Indications include airway maintenance, airway suctioning, and preventing biting of an endotracheal tube. These are almost always used in unconscious patients. Contraindications include a conscious patient, a foreign object blocking the airway, and a present gag reflex.
Bronchospasm is contraindicated because the suction tubing when it comes into contact with the airway walls can cause further contraction of the airways and reduce the patients ability to breath more that the effect the mucus that the suctioning is… Full Answer
The proper airway management technique is to first, sweep the mouth and check the airway for obstructions. Then position the person's head so that the airway is as open as possible to facilitate breathing.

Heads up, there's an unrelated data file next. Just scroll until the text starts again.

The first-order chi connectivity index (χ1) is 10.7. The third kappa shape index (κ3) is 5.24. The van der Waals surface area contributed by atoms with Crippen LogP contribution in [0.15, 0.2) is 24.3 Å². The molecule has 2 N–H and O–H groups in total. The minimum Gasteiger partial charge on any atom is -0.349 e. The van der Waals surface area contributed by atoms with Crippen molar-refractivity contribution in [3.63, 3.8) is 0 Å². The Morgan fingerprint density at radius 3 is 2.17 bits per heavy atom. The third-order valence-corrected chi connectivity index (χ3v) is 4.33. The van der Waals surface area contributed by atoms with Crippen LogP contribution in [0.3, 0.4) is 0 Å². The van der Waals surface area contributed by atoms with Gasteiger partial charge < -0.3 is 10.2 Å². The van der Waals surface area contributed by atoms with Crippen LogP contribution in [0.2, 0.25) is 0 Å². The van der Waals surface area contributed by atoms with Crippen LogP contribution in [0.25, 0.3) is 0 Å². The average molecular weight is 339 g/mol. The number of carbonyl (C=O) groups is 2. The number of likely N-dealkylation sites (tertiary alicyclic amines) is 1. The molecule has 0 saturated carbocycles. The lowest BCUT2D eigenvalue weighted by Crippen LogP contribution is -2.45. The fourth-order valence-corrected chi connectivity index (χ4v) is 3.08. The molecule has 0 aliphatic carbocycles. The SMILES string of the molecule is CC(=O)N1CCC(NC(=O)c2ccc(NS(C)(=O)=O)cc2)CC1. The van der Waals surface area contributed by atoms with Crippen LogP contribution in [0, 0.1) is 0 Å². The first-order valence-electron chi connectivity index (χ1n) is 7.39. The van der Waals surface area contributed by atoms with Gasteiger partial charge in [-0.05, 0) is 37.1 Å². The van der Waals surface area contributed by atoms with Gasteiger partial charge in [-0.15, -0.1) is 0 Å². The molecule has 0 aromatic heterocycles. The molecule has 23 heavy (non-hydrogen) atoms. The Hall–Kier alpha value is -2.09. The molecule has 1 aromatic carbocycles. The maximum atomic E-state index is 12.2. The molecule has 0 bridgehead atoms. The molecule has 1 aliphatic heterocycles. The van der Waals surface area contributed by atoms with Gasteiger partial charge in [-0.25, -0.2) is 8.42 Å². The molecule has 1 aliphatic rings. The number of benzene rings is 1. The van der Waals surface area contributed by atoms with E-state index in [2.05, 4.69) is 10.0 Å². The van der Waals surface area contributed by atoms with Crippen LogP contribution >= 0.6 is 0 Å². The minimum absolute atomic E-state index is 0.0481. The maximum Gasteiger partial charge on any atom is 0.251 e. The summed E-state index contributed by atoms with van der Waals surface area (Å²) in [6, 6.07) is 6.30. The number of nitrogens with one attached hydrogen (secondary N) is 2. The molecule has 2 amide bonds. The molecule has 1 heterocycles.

Airway adjunct that is a plastic tube with a flange on the end passed through the nostrils into your airway, so you can be ventilated if you have stopped breathing and access is limited via the mouth, for example in… Full Answer
The most common cause of airway occlusion (airway obstruction) is choking on foreign objects. This means swallowing an obstructive object or having something lodged in your trachea causing the airway to lose its patency.
Airway is compromised because of trauma as it can affect brain, oropharynx, neck, and trachea, pulmonary system resulting in airway obstruction or respiratory problems. Aspiration of blood and gastric contents contribute to compromised airway. Also patients with low level of… Full Answer
An obstruction of the upper airway involves the blockage of the airway in the throat, trachea (airway going to the lungs) or the voice box. Multiple things can cause upper airway obstruction, such as foreign objects (choking), swelling due to… Full Answer